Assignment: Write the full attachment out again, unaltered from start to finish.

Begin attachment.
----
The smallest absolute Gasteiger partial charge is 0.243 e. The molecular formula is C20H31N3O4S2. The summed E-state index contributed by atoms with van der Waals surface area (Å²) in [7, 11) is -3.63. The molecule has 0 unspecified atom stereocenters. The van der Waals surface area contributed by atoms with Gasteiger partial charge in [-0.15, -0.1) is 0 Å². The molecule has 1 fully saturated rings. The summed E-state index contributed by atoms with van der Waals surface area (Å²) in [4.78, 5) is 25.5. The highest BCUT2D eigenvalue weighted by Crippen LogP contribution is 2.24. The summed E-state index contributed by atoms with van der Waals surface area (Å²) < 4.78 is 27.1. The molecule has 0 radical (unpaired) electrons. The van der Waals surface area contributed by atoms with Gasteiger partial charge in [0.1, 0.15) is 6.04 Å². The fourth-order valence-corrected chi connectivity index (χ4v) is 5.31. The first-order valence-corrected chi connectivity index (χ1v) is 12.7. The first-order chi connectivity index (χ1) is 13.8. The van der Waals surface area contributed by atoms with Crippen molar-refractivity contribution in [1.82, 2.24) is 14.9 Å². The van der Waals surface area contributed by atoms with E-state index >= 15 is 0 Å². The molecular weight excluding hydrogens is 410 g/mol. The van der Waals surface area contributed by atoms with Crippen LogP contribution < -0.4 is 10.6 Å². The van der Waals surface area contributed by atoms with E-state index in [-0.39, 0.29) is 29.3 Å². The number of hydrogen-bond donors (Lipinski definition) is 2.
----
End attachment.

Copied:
The smallest absolute Gasteiger partial charge is 0.243 e. The molecular formula is C20H31N3O4S2. The summed E-state index contributed by atoms with van der Waals surface area (Å²) in [7, 11) is -3.63. The molecule has 0 unspecified atom stereocenters. The van der Waals surface area contributed by atoms with Gasteiger partial charge in [-0.15, -0.1) is 0 Å². The molecule has 1 fully saturated rings. The summed E-state index contributed by atoms with van der Waals surface area (Å²) in [4.78, 5) is 25.5. The highest BCUT2D eigenvalue weighted by Crippen LogP contribution is 2.24. The summed E-state index contributed by atoms with van der Waals surface area (Å²) < 4.78 is 27.1. The molecule has 0 radical (unpaired) electrons. The van der Waals surface area contributed by atoms with Gasteiger partial charge in [0.1, 0.15) is 6.04 Å². The fourth-order valence-corrected chi connectivity index (χ4v) is 5.31. The first-order valence-corrected chi connectivity index (χ1v) is 12.7. The first-order chi connectivity index (χ1) is 13.8. The van der Waals surface area contributed by atoms with Crippen molar-refractivity contribution in [1.82, 2.24) is 14.9 Å². The van der Waals surface area contributed by atoms with E-state index >= 15 is 0 Å². The molecular weight excluding hydrogens is 410 g/mol. The van der Waals surface area contributed by atoms with Crippen LogP contribution < -0.4 is 10.6 Å². The van der Waals surface area contributed by atoms with E-state index in [-0.39, 0.29) is 29.3 Å². The number of hydrogen-bond donors (Lipinski definition) is 2.